Wednesday , September 18 2019
Home / Tag Archives: Art Goldhammer: French Politics

Tag Archives: Art Goldhammer: French Politics

“Grenelle” galvaudé

Share the post "“Grenelle” galvaudé" France is currently conducting a “Grenelle des violences conjugales,” the latest in a long series of “Grenelles.” Young folks may not know the origin of this peculiar appellation for a political form to which the French are peculiarly drawn. Here is some background. The word comes to us from the “Accords de Grenelle” of 1968. The word “Grenelle” refers to the rue de Grenelle, which happens to be the seat of the Ministry of Labor. In...

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Showing Some Moix-ie

Share the post "Showing Some Moix-ie" Moxie (U.S. slang): “force of character, determination, nerve.” Or chutzpah, one might say, as Yann Moix, the avowed (ex?) anti-Semite who claims to have abjured his former prejudice to become a student of the Talmud, surely knows. Following the latest Moix scandal, the French might wish to modify the American slang for their own usage: “Moix-ie,” the impudent exploitation of tearful televised apologetics. I won’t rehearse the...

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La rentrée (la mienne aussi)

Share the post "La rentrée (la mienne aussi)" My apologies for the long hiatus in this blog. I’ve been translating Thomas Piketty’s new book, Capitalism and Ideology, which will be out in France on Sept. 12 and in English next spring. The manuscript was nearly a thousand pages, so I’ve been busy. But it’s done. Time to get back to French politics. It was less than nine months ago that pundits were speculating about Macron’s mental health. The Gilets Jaunes had...

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The Republicans Temporize

Share the post "The Republicans Temporize" With the news that Les Républicains are about to choose Christian Jacob as their new leader, it is clear that the party has no idea where it intends to go in the future. Christian Jacob is one of those politicians who has always gone wherever the power is at the moment, whether to follow Jacques Chirac, his first master, or Sarkozy, Copé, or Fillon in the years that followed. Fillon is supposed to have called him Rantanplan,...

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Whither Europe?

Share the post "Whither Europe?" It is now two weeks since the European Parliament elections, and the dust has yet to settle. It was a remarkable election in many ways–unprecedented, really. Normally, EP elections are referenda on incumbents; domestic issues outweigh European issues. It would be too much to say that domestic issues took a back seat this time; of course they always matter, or at any rate the “throw the bums out” reflex always counts for something. But...

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From de Gaulle to Tartuffe

Share the post "From de Gaulle to Tartuffe" To understand the collapse of Les Républicains, one has only to re-run one of the televised debates that preceded yesterday’s European elections. France2 had asked each of party representative to start off with a show-and-tell: each was to present an object illustrating the deep meaning of his or her party’s campaign. Le Pen’s choice was brilliant: she showed an image of a truck driver, one Loïc, who had suffered, she said,...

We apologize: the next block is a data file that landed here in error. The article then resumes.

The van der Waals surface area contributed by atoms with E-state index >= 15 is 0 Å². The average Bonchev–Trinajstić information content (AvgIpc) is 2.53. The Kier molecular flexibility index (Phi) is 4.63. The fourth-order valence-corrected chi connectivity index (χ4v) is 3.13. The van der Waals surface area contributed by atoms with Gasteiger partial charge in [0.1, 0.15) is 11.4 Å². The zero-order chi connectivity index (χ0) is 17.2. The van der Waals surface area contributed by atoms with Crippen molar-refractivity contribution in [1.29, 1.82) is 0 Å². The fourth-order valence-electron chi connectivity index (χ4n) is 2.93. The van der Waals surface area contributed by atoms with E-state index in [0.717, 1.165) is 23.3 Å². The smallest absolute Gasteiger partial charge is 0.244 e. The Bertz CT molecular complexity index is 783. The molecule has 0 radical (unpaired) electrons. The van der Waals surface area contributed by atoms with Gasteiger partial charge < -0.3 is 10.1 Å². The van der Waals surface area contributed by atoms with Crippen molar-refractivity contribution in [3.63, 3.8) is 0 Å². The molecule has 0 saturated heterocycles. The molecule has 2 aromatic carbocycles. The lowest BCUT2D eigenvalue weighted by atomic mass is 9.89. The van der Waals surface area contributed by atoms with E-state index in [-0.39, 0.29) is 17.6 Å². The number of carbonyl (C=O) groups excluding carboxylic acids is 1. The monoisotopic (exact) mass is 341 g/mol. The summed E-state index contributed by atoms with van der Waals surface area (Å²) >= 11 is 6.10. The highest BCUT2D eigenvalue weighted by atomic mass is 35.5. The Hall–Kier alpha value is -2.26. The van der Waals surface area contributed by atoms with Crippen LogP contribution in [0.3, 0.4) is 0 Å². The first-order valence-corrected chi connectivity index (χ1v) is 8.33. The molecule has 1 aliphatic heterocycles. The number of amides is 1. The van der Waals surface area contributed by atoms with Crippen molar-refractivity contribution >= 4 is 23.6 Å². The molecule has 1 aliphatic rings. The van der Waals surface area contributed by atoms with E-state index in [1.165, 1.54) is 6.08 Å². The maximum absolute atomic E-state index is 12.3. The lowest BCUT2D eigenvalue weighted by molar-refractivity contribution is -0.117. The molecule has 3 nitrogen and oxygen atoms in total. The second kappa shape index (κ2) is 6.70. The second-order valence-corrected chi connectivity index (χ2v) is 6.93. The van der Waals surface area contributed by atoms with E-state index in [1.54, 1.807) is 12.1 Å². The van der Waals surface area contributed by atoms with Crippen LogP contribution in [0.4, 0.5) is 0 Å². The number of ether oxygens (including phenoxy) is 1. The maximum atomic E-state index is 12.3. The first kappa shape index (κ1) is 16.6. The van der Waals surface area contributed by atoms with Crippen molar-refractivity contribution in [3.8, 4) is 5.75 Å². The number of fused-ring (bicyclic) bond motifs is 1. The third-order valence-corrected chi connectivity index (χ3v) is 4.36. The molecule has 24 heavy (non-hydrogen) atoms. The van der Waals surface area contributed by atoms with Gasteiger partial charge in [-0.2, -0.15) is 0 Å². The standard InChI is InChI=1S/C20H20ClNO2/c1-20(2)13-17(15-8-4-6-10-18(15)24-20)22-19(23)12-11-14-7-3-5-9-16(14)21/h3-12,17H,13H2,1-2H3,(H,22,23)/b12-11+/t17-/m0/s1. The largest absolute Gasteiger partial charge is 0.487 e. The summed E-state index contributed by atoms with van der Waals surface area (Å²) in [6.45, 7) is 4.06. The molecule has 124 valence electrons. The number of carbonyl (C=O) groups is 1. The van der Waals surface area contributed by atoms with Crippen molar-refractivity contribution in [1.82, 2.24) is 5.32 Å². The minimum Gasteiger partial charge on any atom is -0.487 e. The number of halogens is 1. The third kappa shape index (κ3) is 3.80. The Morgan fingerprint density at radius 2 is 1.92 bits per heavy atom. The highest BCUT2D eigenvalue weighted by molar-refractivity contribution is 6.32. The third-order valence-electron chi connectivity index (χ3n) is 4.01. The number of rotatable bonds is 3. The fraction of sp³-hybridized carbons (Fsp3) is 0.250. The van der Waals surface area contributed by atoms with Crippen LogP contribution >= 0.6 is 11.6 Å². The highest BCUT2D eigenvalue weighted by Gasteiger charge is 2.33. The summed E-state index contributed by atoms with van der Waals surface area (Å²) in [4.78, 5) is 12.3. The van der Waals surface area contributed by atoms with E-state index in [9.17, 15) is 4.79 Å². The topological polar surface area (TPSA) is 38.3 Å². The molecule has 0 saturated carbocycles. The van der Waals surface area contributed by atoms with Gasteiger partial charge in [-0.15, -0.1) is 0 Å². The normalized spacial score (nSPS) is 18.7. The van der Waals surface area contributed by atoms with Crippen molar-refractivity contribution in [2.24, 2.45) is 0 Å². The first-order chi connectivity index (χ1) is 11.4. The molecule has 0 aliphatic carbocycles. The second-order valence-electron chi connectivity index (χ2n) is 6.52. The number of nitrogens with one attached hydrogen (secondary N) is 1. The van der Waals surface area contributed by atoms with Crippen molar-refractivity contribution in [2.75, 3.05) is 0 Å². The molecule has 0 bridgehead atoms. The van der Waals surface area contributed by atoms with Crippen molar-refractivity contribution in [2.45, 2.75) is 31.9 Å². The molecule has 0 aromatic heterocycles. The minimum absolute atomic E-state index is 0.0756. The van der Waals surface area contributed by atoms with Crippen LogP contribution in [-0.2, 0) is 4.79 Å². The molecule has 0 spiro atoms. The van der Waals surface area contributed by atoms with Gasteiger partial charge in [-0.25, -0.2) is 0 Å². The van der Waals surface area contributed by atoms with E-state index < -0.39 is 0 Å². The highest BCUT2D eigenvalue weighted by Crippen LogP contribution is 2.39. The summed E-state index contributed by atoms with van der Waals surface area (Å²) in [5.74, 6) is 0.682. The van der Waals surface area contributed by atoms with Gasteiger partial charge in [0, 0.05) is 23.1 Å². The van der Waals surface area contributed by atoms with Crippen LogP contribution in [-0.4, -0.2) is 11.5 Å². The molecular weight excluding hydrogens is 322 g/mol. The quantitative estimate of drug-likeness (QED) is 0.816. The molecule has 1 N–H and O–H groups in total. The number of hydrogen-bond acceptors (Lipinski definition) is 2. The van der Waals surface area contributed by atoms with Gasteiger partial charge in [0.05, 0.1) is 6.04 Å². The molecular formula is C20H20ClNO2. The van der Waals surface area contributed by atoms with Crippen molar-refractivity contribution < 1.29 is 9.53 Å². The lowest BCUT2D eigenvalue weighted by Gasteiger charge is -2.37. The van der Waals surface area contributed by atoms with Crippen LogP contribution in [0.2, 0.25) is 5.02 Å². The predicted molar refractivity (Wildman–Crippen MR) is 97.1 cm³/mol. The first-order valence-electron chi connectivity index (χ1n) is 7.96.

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Hot Take on the European Elections

Share the post "Hot Take on the European Elections" The polls were wrong. Despite a lackluster campaign, interest in this election was higher than predicted, and turnout rose. The contest between Macron and Le Pen ended about as expected, with Macron holding his own despite six months of Gilets Jaunes protests–a victory of sorts. But the big news was the collapse of the Republicans, who finished with only 8, despite polls showing that François-Xavier Bellamy–a...

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Mayday

Share the post "Mayday" May 1, the tradition fête des travailleurs et travailleuses, turned out not be quite as apocalyptic as the authorities had warned, perhaps exaggerating a bit in order to frighten away potential marchers. Neither was it the convergence des luttes that Jean-Luc Mélenchon had called for. Most of all, it did not signify a renewal of the trade union movement, as Philippe Martinez, the leader of the CGT, had to be exfiltrated from the line of march, or...

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The Contradictions of Populism

Share the post "The Contradictions of Populism" Since November 17 of last year, we have been regaled every Saturday with the lament of the Gilets Jaunes, those salt-of-the-earth French men and women who join together to protest the bloated state of pampered civil servants who batten themselves at taxpayer expense while good people in the provinces struggle to make ends meet. But at least one of those pampered civil servants turns out to be one of the more telegenic...

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Macron, Act II

Share the post "Macron, Act II" After Gilets Jaunes Act XXIII, yesterday the curtain rose on Macron Act II. There were innovations in both form and substance. Let me begin with the form, where the change was more noticeable. This was the first press conference of this presidential term. The setting, the newly renovated Salle des Fêtes in the Elysée, was spectacular and made to seem so by the occasional cutaway shots showing the impressive gilt ceiling, the forest of...

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